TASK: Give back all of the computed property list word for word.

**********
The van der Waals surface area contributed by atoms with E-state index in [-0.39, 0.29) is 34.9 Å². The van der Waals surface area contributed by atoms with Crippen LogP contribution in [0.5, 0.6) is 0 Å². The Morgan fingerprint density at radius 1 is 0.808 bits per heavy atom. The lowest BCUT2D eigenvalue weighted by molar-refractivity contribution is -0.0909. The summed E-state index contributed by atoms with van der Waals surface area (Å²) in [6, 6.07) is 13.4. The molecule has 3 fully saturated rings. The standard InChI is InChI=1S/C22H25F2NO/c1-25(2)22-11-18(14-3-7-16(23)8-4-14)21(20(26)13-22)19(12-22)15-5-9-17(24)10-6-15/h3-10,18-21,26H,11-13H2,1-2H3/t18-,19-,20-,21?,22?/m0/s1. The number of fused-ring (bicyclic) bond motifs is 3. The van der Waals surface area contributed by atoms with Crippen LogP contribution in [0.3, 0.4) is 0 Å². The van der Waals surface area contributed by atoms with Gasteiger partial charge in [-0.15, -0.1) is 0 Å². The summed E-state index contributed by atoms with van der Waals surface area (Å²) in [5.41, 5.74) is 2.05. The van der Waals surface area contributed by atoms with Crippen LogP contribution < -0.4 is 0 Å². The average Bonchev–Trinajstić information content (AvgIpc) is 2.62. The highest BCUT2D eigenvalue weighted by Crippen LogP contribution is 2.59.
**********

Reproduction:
The van der Waals surface area contributed by atoms with E-state index in [-0.39, 0.29) is 34.9 Å². The van der Waals surface area contributed by atoms with Crippen LogP contribution in [0.5, 0.6) is 0 Å². The Morgan fingerprint density at radius 1 is 0.808 bits per heavy atom. The lowest BCUT2D eigenvalue weighted by molar-refractivity contribution is -0.0909. The summed E-state index contributed by atoms with van der Waals surface area (Å²) in [6, 6.07) is 13.4. The molecule has 3 fully saturated rings. The standard InChI is InChI=1S/C22H25F2NO/c1-25(2)22-11-18(14-3-7-16(23)8-4-14)21(20(26)13-22)19(12-22)15-5-9-17(24)10-6-15/h3-10,18-21,26H,11-13H2,1-2H3/t18-,19-,20-,21?,22?/m0/s1. The number of fused-ring (bicyclic) bond motifs is 3. The van der Waals surface area contributed by atoms with Crippen LogP contribution in [0.3, 0.4) is 0 Å². The van der Waals surface area contributed by atoms with Gasteiger partial charge in [-0.15, -0.1) is 0 Å². The summed E-state index contributed by atoms with van der Waals surface area (Å²) in [5.41, 5.74) is 2.05. The van der Waals surface area contributed by atoms with Crippen LogP contribution < -0.4 is 0 Å². The average Bonchev–Trinajstić information content (AvgIpc) is 2.62. The highest BCUT2D eigenvalue weighted by Crippen LogP contribution is 2.59.